Over the past five years I've done a lot of crafting in spite of kids. Crafting around kids. Crafting for kids. I'm-crafting-damnit-can't-I-just-get-one-fricking-minute-to-myself-without-kids. What I did with kids that involved craft materials was nothing I considered crafting. It was more like
1. Drawing on demand for a perfectionist Biscuit who knew he couldn't make the SR-71 Blackbird look exactly "right."
2. Dragging the easel and paints out into the driveway, pouring paints into Tupperware, managing the inevitable freakout when the wind blew the paper up, replacing said paper, and finding drying space for dickety-eleven works of "art" that would eventually (who're we kidding) fill the recycling bin anyway.
3. Managing the glue bottle.
But it seems five may be the magic age! Biscuit is not only interested in crafting, he's able to do so many more things now. He's tried his hand at embroidery, and this summer he worked the foot pedal while I made him some new pillowcases:
(pattern in Last Minute Patchwork and Quilted Gifts)
Then last weekend he went to Jo-Ann with me and chose the trims and fabrics for superhero capes for his best friend Will and Will's little sister. He did a great job, don't you think?
So today, when he woke up chattering away about his birthday (which is in September, mind you) and how he wanted to have a cooking party and that we needed to make decorations RIGHT NOW, rather than going with my first instinct and whipping out the calendar to illustrate the point of there being no big rush, I decided to go with it, and together we made this:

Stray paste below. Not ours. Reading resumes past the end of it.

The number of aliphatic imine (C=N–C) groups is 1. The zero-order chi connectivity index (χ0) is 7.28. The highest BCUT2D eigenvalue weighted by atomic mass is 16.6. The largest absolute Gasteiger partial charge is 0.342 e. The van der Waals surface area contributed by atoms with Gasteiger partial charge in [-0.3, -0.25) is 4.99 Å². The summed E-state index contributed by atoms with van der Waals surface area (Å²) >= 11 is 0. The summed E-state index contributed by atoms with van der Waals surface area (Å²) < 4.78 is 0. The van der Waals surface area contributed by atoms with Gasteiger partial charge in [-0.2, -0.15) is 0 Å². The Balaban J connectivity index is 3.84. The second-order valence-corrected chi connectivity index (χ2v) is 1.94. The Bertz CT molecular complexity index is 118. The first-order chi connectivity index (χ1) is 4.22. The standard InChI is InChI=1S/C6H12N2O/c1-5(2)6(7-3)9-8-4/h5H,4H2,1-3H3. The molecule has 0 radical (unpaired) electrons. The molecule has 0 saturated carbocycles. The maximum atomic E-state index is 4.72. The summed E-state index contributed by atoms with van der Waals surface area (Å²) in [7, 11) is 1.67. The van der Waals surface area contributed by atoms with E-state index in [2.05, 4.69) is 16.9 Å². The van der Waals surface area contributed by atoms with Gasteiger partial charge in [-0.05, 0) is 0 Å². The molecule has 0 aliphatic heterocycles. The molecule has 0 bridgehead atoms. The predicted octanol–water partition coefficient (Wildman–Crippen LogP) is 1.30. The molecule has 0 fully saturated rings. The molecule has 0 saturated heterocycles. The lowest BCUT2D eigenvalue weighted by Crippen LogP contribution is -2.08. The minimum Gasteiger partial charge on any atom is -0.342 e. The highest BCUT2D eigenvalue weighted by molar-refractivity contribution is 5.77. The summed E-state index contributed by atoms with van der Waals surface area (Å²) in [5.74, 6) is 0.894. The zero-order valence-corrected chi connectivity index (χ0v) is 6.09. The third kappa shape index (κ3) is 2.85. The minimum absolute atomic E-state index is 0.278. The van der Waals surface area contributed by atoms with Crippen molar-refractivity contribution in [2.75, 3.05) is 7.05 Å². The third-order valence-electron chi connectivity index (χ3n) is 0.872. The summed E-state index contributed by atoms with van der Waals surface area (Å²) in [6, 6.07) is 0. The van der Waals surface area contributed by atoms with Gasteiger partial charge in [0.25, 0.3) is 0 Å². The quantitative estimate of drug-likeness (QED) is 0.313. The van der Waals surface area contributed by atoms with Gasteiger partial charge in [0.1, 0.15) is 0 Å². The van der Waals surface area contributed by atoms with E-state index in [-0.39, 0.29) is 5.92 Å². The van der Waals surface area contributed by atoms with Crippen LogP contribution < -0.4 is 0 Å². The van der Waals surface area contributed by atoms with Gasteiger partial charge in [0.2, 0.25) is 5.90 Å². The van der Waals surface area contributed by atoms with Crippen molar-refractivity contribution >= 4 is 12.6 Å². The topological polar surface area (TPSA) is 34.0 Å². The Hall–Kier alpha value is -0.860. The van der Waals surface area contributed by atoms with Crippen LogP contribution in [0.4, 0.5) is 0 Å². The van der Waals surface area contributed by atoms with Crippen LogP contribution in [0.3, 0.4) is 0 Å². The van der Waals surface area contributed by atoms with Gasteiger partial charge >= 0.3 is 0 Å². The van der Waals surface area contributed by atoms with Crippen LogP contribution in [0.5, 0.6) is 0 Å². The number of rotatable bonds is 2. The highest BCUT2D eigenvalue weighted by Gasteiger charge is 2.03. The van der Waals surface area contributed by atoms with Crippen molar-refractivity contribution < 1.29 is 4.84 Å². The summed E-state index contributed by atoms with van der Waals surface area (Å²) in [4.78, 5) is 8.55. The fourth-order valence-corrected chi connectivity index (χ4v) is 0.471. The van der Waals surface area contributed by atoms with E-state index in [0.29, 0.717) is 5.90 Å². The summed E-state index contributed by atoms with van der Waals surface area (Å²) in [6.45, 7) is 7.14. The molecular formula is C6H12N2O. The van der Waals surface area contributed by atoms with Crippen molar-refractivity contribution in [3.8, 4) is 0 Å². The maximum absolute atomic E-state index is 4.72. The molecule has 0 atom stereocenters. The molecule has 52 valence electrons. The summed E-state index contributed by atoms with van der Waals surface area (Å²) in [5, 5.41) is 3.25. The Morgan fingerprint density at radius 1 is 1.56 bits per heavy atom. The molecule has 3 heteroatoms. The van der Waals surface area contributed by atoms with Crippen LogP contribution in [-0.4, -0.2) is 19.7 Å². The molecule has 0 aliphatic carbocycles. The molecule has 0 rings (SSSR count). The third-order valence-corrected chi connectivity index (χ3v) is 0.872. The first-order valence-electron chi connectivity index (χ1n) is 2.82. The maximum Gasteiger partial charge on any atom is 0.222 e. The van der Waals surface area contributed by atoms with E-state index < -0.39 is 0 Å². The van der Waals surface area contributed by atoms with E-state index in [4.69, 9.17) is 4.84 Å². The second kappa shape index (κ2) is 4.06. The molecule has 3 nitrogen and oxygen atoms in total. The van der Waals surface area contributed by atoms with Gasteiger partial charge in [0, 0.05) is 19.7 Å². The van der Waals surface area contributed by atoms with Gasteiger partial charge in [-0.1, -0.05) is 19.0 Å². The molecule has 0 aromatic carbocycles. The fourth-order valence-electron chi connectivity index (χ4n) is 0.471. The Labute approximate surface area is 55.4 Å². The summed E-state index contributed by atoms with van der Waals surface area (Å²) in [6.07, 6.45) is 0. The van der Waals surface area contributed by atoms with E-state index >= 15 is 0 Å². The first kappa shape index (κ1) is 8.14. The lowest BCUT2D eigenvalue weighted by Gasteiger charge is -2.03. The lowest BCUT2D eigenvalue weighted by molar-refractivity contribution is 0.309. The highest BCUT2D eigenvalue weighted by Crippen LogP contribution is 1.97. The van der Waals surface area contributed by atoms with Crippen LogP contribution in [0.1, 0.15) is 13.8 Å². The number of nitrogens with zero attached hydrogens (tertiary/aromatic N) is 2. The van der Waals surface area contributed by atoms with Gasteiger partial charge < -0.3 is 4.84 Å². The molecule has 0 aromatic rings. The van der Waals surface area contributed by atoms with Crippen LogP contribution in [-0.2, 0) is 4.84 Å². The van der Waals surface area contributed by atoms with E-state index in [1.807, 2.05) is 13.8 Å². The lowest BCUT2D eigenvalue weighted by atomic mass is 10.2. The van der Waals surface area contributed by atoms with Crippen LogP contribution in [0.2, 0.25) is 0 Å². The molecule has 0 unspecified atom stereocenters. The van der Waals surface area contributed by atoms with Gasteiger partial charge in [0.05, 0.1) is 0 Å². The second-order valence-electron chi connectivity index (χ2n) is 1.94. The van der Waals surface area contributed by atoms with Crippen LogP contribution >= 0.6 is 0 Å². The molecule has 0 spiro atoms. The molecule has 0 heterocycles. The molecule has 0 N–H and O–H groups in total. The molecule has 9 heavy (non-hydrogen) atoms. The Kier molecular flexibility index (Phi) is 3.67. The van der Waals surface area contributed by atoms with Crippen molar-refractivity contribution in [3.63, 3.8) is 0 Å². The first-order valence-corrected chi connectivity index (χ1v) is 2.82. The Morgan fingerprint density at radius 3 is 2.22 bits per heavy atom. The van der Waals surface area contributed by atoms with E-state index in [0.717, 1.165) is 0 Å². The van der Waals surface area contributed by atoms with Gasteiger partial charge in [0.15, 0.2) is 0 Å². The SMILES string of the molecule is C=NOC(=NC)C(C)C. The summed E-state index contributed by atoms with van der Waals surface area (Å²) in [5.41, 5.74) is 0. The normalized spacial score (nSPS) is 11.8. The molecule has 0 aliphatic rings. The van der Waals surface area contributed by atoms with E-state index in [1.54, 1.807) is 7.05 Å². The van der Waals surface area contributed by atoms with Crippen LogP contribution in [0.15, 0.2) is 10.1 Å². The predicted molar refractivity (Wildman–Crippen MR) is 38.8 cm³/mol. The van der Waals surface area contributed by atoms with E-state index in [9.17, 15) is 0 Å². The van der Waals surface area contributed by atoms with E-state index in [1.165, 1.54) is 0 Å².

Yep, a garland. One of those things I never thought I'd have any desire to make (kind of like wreaths) until I saw them popping up on the Internet and they wormed their way into my mind. (Check out this post to find my original garland-spiration, and this Flickr set for wreaths that make my heart go pitterpat.)
It was so fun making this with the Biscuit. It was playful, colorful, and creative. My teacherly side liked that he got to practice tracing (fine-motor skills), color mixing and matching, puzzles, and design. I also think the project had a nice balance of "on" and "down" time for him, as five-year olds need both--sustaining attention to one project for long is not in the cards, but this project alternates between adult and child roles nicely.
I've written the whole thing up tutorial-style in a Flickr set that is pretty darn thorough- let me know if you try it out!